Now, contrast this approach with that of the Framers of the Constitution. The Framers educated themselves on the life cycles of republics because it was clear to them from the beginning that we would be some form of self-governing republic. They were very focused on the death throes of those republics (“Half our learning is their epitaph.” Thomas Dawes, Jr.) All of the examples of republics available to them to study were, of course, failed republics (Greece, Rome, etc.). Most of the countries around the globe in the later 18th century were monarchies with kings and queens having some form of divine right to rule. There were no grand republics to model the U.S. on, all had failed at that point. So, they studied the source of the failures and tried to protect their creation from that. The lifeblood of a republic was, in their estimation, public virtue. By public virtue, they did not mean religious virtue (which may be the source of the Southern Baptist’s confusion) by public virtue they meant this:

“Public Virtue entailed firmness, courage, endurance, industry, frugal living, strength and above all, unremitting devotion to the weal of the public’s corporate self, the community of virtuous men.”
(Novus Ordo Seculorum, p. 70, my emphasis)

If I may quote John Adams (from a letter to Mercy Warren), “The must be a positive Passion for the public good, the public Interest, Honour, Power and Glory, established in the Minds of the people, or there can be no Republican Government, nor any real liberty.” The public passion, he wrote, “must be superior to all private Passions. Men must … be happy to sacrifice … their private Friendships and dearest Connections, when they stand in Competition with the Rights of Society.”

So, the GOP, whose policies are in direct contradiction to the intent of the Framers are claiming the direct opposite. The Framers wanted us to put the needs of society over individual desires, the GOP wants you to put your and your family’s needs at the top and fuck the rest, they are on their own.

It is a Brave New World indeed!


June 24, 2016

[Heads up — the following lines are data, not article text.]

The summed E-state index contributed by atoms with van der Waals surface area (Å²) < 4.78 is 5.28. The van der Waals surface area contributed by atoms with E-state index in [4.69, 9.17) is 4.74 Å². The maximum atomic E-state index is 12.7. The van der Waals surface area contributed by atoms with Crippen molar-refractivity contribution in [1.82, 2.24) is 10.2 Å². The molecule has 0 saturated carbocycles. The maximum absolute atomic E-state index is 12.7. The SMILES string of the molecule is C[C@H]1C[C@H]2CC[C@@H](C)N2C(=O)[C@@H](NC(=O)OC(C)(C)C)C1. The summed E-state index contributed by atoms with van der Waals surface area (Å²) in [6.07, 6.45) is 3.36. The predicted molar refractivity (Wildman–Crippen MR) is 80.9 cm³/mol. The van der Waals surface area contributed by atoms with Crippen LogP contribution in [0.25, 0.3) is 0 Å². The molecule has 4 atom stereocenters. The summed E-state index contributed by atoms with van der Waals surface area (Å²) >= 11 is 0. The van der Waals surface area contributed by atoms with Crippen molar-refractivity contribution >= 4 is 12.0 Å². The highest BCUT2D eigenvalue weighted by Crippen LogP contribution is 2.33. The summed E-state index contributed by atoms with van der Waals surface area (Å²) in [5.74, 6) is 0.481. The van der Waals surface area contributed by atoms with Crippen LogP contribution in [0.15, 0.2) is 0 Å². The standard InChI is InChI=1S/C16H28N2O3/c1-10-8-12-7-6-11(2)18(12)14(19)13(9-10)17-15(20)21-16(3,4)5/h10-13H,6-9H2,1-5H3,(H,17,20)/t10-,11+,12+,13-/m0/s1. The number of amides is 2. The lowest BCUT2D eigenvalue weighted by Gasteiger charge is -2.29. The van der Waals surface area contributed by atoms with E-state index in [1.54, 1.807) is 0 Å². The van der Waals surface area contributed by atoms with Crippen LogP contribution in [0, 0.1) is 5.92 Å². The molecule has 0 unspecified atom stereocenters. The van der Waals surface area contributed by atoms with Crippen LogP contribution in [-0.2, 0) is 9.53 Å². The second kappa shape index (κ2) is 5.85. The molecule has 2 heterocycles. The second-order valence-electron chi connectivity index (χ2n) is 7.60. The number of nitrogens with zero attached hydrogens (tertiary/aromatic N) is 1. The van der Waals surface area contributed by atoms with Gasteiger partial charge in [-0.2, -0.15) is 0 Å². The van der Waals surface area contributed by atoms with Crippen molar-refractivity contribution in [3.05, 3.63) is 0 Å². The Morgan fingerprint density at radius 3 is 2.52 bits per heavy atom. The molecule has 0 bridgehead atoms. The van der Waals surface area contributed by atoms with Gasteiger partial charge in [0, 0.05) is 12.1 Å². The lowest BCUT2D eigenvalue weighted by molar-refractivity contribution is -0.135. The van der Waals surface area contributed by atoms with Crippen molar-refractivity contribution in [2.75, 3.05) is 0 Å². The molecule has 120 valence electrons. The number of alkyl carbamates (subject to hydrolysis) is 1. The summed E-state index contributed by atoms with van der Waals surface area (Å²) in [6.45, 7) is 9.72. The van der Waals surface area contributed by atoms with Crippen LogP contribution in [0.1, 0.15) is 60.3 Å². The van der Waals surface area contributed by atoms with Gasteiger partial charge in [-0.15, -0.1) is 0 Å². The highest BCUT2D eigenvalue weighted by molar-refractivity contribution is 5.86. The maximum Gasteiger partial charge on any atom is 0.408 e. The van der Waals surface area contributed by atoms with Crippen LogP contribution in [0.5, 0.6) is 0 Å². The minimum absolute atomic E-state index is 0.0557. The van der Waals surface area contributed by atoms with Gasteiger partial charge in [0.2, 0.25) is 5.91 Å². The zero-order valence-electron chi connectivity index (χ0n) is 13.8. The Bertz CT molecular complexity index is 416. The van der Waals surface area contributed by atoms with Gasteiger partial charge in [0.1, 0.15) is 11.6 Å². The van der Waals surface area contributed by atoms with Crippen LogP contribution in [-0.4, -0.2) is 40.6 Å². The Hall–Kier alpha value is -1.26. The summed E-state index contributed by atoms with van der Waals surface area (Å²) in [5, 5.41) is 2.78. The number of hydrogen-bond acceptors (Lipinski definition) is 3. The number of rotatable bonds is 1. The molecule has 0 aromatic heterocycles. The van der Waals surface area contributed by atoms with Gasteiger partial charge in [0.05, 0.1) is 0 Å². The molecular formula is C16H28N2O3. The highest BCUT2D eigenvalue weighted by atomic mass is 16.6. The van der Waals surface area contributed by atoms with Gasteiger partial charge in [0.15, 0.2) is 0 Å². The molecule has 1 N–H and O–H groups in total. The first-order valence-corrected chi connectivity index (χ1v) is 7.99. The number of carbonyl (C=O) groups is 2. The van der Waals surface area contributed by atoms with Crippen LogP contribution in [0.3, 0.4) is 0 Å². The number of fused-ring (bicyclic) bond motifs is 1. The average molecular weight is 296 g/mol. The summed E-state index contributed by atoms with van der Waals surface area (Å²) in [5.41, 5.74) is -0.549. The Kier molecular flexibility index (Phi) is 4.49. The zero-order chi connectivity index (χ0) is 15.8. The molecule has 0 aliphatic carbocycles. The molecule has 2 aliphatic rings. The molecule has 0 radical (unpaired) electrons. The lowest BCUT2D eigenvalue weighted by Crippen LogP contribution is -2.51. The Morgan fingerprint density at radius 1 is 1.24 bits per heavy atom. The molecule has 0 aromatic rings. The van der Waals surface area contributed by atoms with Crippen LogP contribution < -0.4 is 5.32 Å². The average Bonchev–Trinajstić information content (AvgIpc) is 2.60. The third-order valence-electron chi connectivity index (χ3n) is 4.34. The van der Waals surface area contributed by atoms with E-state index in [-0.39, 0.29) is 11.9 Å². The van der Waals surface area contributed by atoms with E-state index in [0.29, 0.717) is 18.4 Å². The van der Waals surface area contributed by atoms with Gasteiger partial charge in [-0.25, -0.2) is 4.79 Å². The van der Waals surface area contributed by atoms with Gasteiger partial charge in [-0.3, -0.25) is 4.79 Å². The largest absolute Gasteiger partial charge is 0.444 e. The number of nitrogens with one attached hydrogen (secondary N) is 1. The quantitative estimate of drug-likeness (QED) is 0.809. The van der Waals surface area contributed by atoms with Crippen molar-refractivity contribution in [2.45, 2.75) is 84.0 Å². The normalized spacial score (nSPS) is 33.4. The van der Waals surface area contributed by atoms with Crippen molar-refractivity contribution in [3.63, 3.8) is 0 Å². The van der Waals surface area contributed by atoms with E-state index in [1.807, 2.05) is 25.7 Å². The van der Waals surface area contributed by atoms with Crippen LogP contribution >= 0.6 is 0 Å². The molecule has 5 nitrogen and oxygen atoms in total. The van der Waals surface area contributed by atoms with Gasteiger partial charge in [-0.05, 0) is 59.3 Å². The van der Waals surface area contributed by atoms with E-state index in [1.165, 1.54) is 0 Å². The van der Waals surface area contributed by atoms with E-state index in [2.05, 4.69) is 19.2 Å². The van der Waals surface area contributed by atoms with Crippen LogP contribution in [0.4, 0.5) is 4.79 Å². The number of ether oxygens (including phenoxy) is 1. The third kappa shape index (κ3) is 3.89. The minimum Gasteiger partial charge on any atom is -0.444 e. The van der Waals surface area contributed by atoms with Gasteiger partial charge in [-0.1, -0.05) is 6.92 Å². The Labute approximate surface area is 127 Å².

Structural Changes are Needed

We need to re-form our political system. How we do that is questionable, whether we start from the rubble of our old political culture of we use it as a ladder to reach higher is entirely up to us. I suggest that we may need to start with baby steps. Here are a few I recommend

Redistricting by Neutral Means Whether by nonpartisan commissions or computers we need to have a way to redistrict our governments by a process other than letting the politicians do it, aka letting the foxes guard the hen house. Gerrymandering should be a thing of the past. The only thing the partisan politicians need to argue over is the criteria to be used every ten years to do the redistricting.

Separate Politicians from the Money Taking politicians out of the fund raising process makes quid pro quo money donations marginally more difficult. Since our Congress people spend more time on the phone asking for money from people than they do on almost all of their other duties combined, this is needed for legislative efficiency if nothing else. Politicians or candidates for office shouldn’t be involved in the money coming into their campaigns, period. Let surrogates do it.

Limit Donations to Constituents Candidates for political office should not be accepting money from people they will not represent. What possible service could a congressman provide to someone who lives outside of their district? Even if it were not a quid pro quo bribe, serving an out-of-district “donor” takes time and effort away from serving his actual constituents. The same goes for initiatives and policy referenda. If you are not affected by the policy in question, you should not be giving money to its supporters or detractors. Speech is free, so fly into the district in question and rent a hall and speak to your heart’s content, but no money or other structural support should be allowed.

Others? What other “baby steps” would you recommend we do?


June 20, 2016